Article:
“Yeah, you’re still funny. Our lives are just in a different context now.”

“Yeah, it’s much easier to be funny working in a dot com living in Socal where it’s 76 degrees and sunny every day. Way easier.”

“Yeah. You still ask a lot of strange questions.”

“Let’s stick to the topic of me being funny. A girl wants to know.”

So that is the way of it? Am I leaving the honeymoon phase with my blog? Am I at a turning point? Is it go deeper or get out? Hmmmm. Will have to think about that one for a bit. Does all of this mean I am in some sort of weird marriage with my blog? Are Blog and Blogger so intertwined? Or is it just the cold sub arctic temperatures and the long scary month we have had?

Will I ever get my funny back? A girl wants to know.

Sunday, January 28, 2007

Grief in the Joy of Life

I have been struggling to post lately. But that’s what I do. When things are really bad inside, I disappear. This blog is a way to be present in my life. For some days now it has been hard to be present. It’s not that life is so bad or hard. It’s more the pain of living in general, the pain of having an open heart. Lots of things can rip open a heart that is slightly closed or just not as open as it could be. One is grief.

Lately I have been grieving. We finally found out why, why, why Ellie was born so early under such violent conditions. It has taken several doctors and 4 years to finally put the mystery together. With the answers I can no longer blame myself and I cannot responsibly try for another pregnancy either. That is a sad thing to suddenly find out your child bearing years are over. As unbelievable as this may sound, I am so incredibly grateful to have gotten to carry Ellie as long as I could. I am even more grateful that we are both still here to share our life together as mother and daughter.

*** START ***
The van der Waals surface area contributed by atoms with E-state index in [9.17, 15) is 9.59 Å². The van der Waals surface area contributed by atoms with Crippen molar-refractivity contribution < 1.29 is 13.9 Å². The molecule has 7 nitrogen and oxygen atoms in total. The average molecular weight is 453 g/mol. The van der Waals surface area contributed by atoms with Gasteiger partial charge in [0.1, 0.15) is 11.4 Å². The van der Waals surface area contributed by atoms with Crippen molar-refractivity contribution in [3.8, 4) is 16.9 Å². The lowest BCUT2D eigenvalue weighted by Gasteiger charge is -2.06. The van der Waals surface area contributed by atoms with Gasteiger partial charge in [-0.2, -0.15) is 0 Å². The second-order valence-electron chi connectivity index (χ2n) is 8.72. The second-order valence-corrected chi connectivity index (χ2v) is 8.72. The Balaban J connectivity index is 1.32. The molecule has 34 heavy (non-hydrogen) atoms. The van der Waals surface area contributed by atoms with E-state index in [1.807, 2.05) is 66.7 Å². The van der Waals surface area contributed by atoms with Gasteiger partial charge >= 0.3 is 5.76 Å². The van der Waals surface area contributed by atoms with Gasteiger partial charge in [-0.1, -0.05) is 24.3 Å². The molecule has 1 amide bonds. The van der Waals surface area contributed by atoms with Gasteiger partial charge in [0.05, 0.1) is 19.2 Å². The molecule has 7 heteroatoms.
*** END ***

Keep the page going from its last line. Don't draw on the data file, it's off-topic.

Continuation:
When an answer comes to a question that has been asked for so so long it is like being immersed in cold water that makes you immediately numb. I suppose this is the way the body protects itself from death or the mind’s way of insulating itself from insanity. Numbness. Nothingness. Stuffing pain down into the cold water of shock while one cheerfully gets on with their day to day or snaps at their poor sweet husband.

This is what I have been doing on and off since mid December. All my dreams of carrying another baby and “doing it right this time” have been decimated by the truth that if I do the doctors assure me I will most likely die and take the baby with me. The best case scenario is a repeat of what happened with Ellie. That would be completely irresponsible on my part. So that’s it. There you have it. Grief come on down and do your thing.

I first learned about grief when my Nana Helen died. She was the first person I felt consistently and unconditionally loved by. She was amazing in her ability to transcend an incredibly difficult childhood to become wise. She is the reason I went on and slogged it through my own really awful childhood. She died when I was 21 leaving me to face grief alone. Newfound grief is the worst. I have found over the years that when grief comes, and it does, in its own unpredictable way, it is bittersweet and not so life threatening as when it is new. It comes on a whiff of wintergreen lifesaver and there is Nana in her gloves sitting next to me on a long car ride slipping me a wintergreen lifesaver with a twinkle in her eye and an arm around my small shoulders. I contemplate my paten leather clad feet that don’t reach to the end of the seat and am happy to be near her. No car seats in those days.